BIARRITZ, France—The continuing controversy over international action – or lack of it – to deal with climate change, and the latest big threat to the environment, the massive Brazilian Amazonian wildfires, will descend on the G7 summit here this weekend.

The object: To force the leaders of the world’s top industrialized nations to do something about the issue, and to repudiate right-wing Brazilian President Jair Bolsonaro’s snide lies that environmentalists have set some of the 72,843 wildfires (so far) in Brazil this summer.

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Thick smoke from human-caused fires in the Amazon spreads across South America

by Brasil de Fato

Peoples Dispatch | August 22, 2019

Wildfires become more common as the dry season approaches in the Amazon; ranchers and farmers use them to clear land for crops and pasture.

As wildfires increase at a record rate in the Brazilian Amazon, a black smoke plunged São Paulo into darkness on Monday, Aug. 19, thousands of miles away from the rainforest, turning day into night in the country’s largest city.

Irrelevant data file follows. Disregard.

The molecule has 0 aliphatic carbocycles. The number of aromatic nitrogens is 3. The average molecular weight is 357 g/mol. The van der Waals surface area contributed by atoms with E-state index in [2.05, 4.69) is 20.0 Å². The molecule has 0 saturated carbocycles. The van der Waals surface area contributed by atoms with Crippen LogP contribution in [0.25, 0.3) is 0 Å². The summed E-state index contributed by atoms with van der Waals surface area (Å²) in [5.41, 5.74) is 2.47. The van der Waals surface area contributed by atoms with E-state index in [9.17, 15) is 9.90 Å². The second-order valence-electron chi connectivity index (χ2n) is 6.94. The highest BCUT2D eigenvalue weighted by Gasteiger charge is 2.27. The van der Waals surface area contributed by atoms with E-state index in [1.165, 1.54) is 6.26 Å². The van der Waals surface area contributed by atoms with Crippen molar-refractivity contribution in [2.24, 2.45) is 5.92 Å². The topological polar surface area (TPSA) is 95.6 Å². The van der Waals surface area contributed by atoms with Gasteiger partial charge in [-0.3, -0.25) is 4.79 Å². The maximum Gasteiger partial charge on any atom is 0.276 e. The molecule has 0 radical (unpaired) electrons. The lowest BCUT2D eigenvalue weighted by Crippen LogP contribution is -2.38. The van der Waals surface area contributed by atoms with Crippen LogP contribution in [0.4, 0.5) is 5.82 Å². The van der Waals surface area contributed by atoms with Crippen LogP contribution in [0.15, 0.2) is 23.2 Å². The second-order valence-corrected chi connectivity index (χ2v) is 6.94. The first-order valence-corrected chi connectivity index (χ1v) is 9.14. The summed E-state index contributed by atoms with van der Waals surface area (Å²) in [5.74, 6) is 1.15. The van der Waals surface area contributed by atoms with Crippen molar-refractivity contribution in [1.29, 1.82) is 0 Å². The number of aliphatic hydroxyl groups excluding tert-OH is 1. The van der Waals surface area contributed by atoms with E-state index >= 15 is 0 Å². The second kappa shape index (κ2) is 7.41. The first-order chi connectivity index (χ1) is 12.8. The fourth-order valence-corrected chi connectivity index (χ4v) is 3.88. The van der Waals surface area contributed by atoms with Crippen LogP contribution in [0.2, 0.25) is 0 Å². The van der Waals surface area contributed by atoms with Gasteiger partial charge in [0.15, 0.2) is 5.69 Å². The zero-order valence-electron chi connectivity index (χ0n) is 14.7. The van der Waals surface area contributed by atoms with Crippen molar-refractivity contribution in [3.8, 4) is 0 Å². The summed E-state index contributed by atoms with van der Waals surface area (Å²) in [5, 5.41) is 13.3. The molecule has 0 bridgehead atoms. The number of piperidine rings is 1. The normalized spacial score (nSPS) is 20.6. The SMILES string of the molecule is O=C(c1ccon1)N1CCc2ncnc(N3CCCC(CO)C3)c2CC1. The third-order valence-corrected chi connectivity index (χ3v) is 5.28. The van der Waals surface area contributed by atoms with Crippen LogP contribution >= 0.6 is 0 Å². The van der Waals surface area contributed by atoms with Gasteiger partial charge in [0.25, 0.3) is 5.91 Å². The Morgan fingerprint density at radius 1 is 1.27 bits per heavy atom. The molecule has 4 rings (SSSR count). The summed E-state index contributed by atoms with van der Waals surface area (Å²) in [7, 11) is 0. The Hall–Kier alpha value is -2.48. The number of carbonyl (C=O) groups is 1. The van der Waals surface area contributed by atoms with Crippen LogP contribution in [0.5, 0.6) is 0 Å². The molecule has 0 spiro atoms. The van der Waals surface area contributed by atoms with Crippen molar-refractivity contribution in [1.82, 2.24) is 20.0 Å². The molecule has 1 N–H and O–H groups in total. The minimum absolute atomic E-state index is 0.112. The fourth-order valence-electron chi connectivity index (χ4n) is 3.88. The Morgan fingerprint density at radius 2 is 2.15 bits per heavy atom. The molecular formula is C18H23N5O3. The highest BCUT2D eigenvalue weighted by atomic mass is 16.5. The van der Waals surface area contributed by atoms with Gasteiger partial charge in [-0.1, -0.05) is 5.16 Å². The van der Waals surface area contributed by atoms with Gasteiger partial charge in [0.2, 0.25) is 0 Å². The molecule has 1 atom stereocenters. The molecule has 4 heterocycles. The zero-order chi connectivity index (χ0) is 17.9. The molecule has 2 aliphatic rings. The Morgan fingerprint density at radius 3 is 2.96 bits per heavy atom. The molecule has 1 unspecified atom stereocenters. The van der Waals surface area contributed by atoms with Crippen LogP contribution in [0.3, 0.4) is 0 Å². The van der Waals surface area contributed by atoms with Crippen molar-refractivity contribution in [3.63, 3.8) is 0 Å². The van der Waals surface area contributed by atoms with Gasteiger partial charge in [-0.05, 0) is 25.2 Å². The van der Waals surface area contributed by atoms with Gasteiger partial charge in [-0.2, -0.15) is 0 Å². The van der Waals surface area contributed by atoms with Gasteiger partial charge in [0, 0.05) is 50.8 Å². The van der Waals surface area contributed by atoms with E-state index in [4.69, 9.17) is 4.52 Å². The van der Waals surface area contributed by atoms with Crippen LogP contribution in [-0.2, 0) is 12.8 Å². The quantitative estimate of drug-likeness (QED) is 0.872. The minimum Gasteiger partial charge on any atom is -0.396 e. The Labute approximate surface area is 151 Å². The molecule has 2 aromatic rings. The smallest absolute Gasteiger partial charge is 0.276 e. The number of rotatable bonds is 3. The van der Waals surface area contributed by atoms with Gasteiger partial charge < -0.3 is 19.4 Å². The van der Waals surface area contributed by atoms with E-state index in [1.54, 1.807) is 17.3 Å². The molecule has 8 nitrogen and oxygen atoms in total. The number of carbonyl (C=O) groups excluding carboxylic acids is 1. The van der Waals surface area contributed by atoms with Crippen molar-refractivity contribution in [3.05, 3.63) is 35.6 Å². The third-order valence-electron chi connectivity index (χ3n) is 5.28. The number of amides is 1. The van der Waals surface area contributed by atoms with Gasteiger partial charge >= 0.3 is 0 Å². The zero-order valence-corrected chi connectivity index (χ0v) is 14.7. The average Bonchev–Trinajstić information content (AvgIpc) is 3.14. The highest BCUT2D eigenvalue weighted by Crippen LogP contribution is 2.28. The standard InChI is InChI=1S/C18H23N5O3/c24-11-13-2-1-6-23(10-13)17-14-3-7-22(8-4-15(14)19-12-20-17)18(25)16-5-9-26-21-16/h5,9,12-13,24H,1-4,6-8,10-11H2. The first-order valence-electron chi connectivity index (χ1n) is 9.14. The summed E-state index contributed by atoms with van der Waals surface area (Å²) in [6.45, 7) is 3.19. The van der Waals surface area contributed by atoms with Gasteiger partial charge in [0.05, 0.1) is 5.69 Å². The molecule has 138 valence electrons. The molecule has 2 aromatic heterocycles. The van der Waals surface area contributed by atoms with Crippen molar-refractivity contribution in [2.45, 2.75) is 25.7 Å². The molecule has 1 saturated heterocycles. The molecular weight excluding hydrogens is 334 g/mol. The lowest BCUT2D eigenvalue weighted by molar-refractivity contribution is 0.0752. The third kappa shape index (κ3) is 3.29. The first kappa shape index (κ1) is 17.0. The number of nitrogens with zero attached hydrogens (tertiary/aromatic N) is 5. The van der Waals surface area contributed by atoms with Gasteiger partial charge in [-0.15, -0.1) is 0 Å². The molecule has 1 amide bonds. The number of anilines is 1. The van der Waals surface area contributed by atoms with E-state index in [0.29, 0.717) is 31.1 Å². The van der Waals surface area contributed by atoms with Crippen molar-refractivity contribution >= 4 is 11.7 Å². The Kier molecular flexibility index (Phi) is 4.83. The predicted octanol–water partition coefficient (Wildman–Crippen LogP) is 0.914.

Before reaching the south and southeast of Brazil, smoke particles hit the Andes, creating an even thicker smoke as they combined with pollution from fires in Bolivia and Paraguay.

Brazil is recording the largest wave of wildfires in the last five years, according to its National Institute for Space Research (INPE).Read More »

Earth 4°C Hotter

by Robert Hunziker

Dissident Voice | August 23, 2019

A decade ago several prominent climate scientists discussed the prospects of a 4°C Earth. Their concern was qualified “… if greenhouse gases do not slow down, then expect a 4C Earth by 2055.” Of course, that would be catastrophic, and one can only assume those scientists must have recognized real risks. Otherwise, why address the issue of 4°C by 2055 in the first instance?